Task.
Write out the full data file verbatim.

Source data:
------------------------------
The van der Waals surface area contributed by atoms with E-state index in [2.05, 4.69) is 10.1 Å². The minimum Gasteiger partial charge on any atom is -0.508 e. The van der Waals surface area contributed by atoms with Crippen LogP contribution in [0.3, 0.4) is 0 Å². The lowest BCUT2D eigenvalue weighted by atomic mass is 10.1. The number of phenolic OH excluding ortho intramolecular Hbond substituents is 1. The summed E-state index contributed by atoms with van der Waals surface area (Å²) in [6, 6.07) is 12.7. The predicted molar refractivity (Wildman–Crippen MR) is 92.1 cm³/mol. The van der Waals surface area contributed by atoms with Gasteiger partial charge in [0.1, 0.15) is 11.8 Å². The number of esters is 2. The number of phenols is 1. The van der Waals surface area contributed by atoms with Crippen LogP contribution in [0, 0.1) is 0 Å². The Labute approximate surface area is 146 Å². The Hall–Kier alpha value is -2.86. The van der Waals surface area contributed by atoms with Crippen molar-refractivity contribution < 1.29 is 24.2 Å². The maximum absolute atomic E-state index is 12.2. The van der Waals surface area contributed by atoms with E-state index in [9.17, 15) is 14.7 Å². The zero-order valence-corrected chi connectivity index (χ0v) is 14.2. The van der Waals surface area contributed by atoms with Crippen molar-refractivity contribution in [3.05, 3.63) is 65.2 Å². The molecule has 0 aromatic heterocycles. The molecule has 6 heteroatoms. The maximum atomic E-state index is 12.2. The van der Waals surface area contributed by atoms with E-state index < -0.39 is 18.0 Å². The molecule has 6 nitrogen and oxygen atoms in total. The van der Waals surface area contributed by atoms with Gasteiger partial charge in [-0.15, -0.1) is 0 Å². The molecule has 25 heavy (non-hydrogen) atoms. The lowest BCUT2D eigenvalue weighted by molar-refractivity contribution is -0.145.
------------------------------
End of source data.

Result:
The van der Waals surface area contributed by atoms with E-state index in [2.05, 4.69) is 10.1 Å². The minimum Gasteiger partial charge on any atom is -0.508 e. The van der Waals surface area contributed by atoms with Crippen LogP contribution in [0.3, 0.4) is 0 Å². The lowest BCUT2D eigenvalue weighted by atomic mass is 10.1. The number of phenolic OH excluding ortho intramolecular Hbond substituents is 1. The summed E-state index contributed by atoms with van der Waals surface area (Å²) in [6, 6.07) is 12.7. The predicted molar refractivity (Wildman–Crippen MR) is 92.1 cm³/mol. The van der Waals surface area contributed by atoms with Gasteiger partial charge in [0.1, 0.15) is 11.8 Å². The number of esters is 2. The number of phenols is 1. The van der Waals surface area contributed by atoms with Crippen LogP contribution in [0, 0.1) is 0 Å². The Labute approximate surface area is 146 Å². The Hall–Kier alpha value is -2.86. The van der Waals surface area contributed by atoms with Crippen molar-refractivity contribution < 1.29 is 24.2 Å². The maximum absolute atomic E-state index is 12.2. The van der Waals surface area contributed by atoms with E-state index in [9.17, 15) is 14.7 Å². The zero-order valence-corrected chi connectivity index (χ0v) is 14.2. The van der Waals surface area contributed by atoms with Crippen molar-refractivity contribution in [3.05, 3.63) is 65.2 Å². The molecule has 0 aromatic heterocycles. The molecule has 6 heteroatoms. The maximum atomic E-state index is 12.2. The van der Waals surface area contributed by atoms with E-state index < -0.39 is 18.0 Å². The molecule has 6 nitrogen and oxygen atoms in total. The van der Waals surface area contributed by atoms with Gasteiger partial charge in [-0.15, -0.1) is 0 Å². The molecule has 25 heavy (non-hydrogen) atoms. The lowest BCUT2D eigenvalue weighted by molar-refractivity contribution is -0.145.